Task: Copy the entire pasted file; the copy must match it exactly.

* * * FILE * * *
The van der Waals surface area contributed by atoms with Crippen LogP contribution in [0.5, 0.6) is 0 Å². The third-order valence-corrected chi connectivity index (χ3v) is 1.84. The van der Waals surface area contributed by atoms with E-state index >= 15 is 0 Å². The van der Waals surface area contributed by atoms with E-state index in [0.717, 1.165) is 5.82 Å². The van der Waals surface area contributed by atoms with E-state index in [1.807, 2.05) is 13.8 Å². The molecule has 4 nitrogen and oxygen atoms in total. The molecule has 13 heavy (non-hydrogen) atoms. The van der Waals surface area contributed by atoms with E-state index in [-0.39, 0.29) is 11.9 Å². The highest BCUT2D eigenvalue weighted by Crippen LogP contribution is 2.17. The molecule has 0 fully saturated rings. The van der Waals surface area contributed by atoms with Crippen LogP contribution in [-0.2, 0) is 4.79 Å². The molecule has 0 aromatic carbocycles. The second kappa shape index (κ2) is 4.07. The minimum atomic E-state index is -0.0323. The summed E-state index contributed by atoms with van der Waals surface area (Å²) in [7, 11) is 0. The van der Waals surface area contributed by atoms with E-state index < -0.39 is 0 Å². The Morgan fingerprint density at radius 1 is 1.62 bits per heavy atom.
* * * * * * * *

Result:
The van der Waals surface area contributed by atoms with Crippen LogP contribution in [0.5, 0.6) is 0 Å². The third-order valence-corrected chi connectivity index (χ3v) is 1.84. The van der Waals surface area contributed by atoms with E-state index >= 15 is 0 Å². The van der Waals surface area contributed by atoms with E-state index in [0.717, 1.165) is 5.82 Å². The van der Waals surface area contributed by atoms with E-state index in [1.807, 2.05) is 13.8 Å². The molecule has 4 nitrogen and oxygen atoms in total. The molecule has 13 heavy (non-hydrogen) atoms. The van der Waals surface area contributed by atoms with E-state index in [-0.39, 0.29) is 11.9 Å². The highest BCUT2D eigenvalue weighted by Crippen LogP contribution is 2.17. The molecule has 0 fully saturated rings. The van der Waals surface area contributed by atoms with Crippen LogP contribution in [-0.2, 0) is 4.79 Å². The molecule has 0 aromatic carbocycles. The second kappa shape index (κ2) is 4.07. The minimum atomic E-state index is -0.0323. The summed E-state index contributed by atoms with van der Waals surface area (Å²) in [7, 11) is 0. The van der Waals surface area contributed by atoms with E-state index < -0.39 is 0 Å². The Morgan fingerprint density at radius 1 is 1.62 bits per heavy atom.